A Close Look at Crane Inspection

Industry should take a more proactive, hands-on approach to inspection of overhead cranes, says Tad Dunville, director of corporate development at Ace World Companies.

Inspection is like accounting; it’s hugely important, yet widely derided. When people going home to their families at night is at stake, corners shouldn’t be cut. When downtime can cost $100k/day or even per hour, a managerial employee risks their P&L and their job by shirking inspections and follow-up repairs. But such short-sightedness is commonplace with overhead crane inspection.

I’ve read many articles on this subject and most have generally been aligned to conformity with OSHA standards. I understand why people do that, but I’m going to go against the grain and suggest industry should go above and beyond what OSHA stipulates and take greater ownership of crane inspection.

Broadly speaking, OSHA says the frequency of inspection is in line with duty (the subject of my previous blog). An excerpt goes something like this, ‘…depending upon its activity, severity of service, and environment, or as specifically indicated.’

However, duty cycle is perhaps overused as a yardstick by which to measure the frequency of inspection. Even low capacity, low duty lifting equipment can cause injury and destruction on a large scale if something goes wrong and I’d urge all end users to at least visually inspect their equipment on a regular basis.

First, companies have to decide whether inspection of their overhead lifting equipment will be mandated by an external framework (OSHA, for example) or by an in-house program. Generally, the lower the duty the more likely it is that inspection will fit into the former category. Steel mills, for example, will be more proactive about their inspection, largely owing to the level of expertise and the importance of continuous crane activity to the larger operation. They can’t afford for something to go wrong, in other words. Lost production time can costs millions of dollars per day.

There tends to be a very robust inspection plan surrounding Crane Manufacturers Association of America (CMAA) Class F cranes (covering continuous severe service cranes that must be capable of handling loads approaching rated capacity continuously under severe service conditions throughout its life). Professionals typically won’t wait until the end of a quarter before looking at their wire ropes; they’ll conduct thorough inspections on, say, a monthly basis and react accordingly to order replacements or schedule maintenance work before a shutdown is required.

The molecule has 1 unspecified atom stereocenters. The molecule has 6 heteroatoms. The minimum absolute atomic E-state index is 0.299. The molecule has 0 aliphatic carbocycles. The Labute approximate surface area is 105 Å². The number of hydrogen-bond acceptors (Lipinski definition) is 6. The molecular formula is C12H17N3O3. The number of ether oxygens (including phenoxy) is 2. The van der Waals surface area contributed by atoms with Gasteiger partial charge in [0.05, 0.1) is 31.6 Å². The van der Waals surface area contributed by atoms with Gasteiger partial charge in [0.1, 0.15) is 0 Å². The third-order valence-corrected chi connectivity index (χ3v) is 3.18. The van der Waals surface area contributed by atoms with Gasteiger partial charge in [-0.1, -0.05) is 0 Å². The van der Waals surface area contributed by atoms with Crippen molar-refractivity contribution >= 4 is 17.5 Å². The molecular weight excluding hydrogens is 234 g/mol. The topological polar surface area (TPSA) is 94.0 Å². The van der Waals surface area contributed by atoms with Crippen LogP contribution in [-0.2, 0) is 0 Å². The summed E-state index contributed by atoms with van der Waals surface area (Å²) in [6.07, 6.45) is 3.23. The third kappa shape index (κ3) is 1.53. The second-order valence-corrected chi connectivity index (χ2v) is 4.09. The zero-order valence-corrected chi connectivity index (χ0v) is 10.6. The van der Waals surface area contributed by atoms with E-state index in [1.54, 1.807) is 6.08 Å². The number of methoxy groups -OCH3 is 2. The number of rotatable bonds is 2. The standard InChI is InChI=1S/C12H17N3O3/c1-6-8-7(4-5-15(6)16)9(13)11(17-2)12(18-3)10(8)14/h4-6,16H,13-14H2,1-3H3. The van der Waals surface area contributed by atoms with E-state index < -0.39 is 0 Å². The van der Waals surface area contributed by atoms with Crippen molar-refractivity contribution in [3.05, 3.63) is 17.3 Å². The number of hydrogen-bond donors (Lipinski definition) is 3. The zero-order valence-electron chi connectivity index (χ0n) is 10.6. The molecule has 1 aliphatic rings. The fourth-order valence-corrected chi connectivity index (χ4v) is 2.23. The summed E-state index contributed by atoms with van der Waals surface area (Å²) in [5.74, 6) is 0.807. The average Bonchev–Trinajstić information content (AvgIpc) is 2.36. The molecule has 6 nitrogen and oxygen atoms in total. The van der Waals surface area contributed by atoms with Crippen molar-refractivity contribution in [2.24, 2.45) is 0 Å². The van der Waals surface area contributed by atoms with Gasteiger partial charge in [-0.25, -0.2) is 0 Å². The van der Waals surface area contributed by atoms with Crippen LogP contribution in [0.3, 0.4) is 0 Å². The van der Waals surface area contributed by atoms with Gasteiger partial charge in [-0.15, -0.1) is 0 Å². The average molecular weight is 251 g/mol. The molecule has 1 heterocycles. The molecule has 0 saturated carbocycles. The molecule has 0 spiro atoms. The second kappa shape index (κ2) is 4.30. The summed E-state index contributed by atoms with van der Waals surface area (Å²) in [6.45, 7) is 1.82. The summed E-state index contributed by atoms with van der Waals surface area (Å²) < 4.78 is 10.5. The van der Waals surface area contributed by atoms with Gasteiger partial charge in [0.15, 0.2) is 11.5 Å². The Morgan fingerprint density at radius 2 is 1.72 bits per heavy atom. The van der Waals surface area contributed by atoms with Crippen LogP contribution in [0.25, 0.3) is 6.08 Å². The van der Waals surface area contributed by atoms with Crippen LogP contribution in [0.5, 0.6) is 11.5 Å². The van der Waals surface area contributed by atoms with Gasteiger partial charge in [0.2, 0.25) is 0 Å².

But what about Class C (covering cranes on standby or used for infrequent service, where precise handling of equipment at slow speeds with long idle periods between lifts are required) and other lifting equipment?

Top tips

Once an end user has decided to initiate an inspection, they’ll typically contact a crane manufacturer or service company. It might be the company that installed the

lifting equipment, a local provider or someone else. It doesn’t really matter which, but there are important guidelines to follow. I’ve chosen four that I feel are particularly important:

1. Don’t buy a crane inspection on price.

As with most things in life, there’s usually a reason why an inspection package is cheap. Remember, crane companies commonly bid low on inspection jobs because they can make their money on repair work. It’s virtually unheard of for an end user to get additional bids on the replacement parts or labor apart from the company that performed the inspection so the inspection company has a completely captive market in their inspection customers. This is where they usually take you to the cleaners.

2. Find an inspector one can trust and build up a rapport with them.

I’ve advised people in the past to shadow the inspector’s work so they have a process to relate to the paperwork they’ll be presented with. If an inspector says the gearbox sounds strange or alludes to another safety deficiency, the end user will have to remove the crane from service, resulting in downtime and cost, before the bill has even arrived for the replacement parts. One needs to understand why that’s absolutely necessary. It goes without saying that one doesn’t want a rookie inspecting a crane as part of their on the job training!

3. Consider the depth of the inspection.

Some companies don’t even put a person up on the crane. I’m always perplexed when I hear of such inspections. How can someone, however expert they claim to be, stand on a shop floor and inspect a crane 30 ft. above their head? Crane technicians must takes off guard covers, observes machinery and watches the wheels, bridge, trolley, brake, etc, actually working to note defects or pass the crane for continued service. Nobody should settle for less, because it could result in serious injury or lost production time that could cost a manger his or her job.

4. Upon completion of an inspection, ask the technician to walk you through their findings.

Even if one cannot monitor the whole process (as advised above) at least be available afterwards. Think of the scope an inspector gains if they hear a customer get in a truck and leave the premises before they begin their work and then have to walk through three workshops and up a flight of stairs to an office to present the paperwork.

That detachment gives the wrong impression and results in loss of the control a user should retain over inspection of their cranes. If an inspector says something doesn’t sound or look right, ask them to show you where / why. They are usually very proud of their work and will be happy to explain more. This makes you a more educated crane manager.

How does your overhead crane inspection program rate?

Thank you for reading. Follow us on Twitter at @AceWorldCompany

Tad Dunville

Director of Corporate Development, Ace World Companies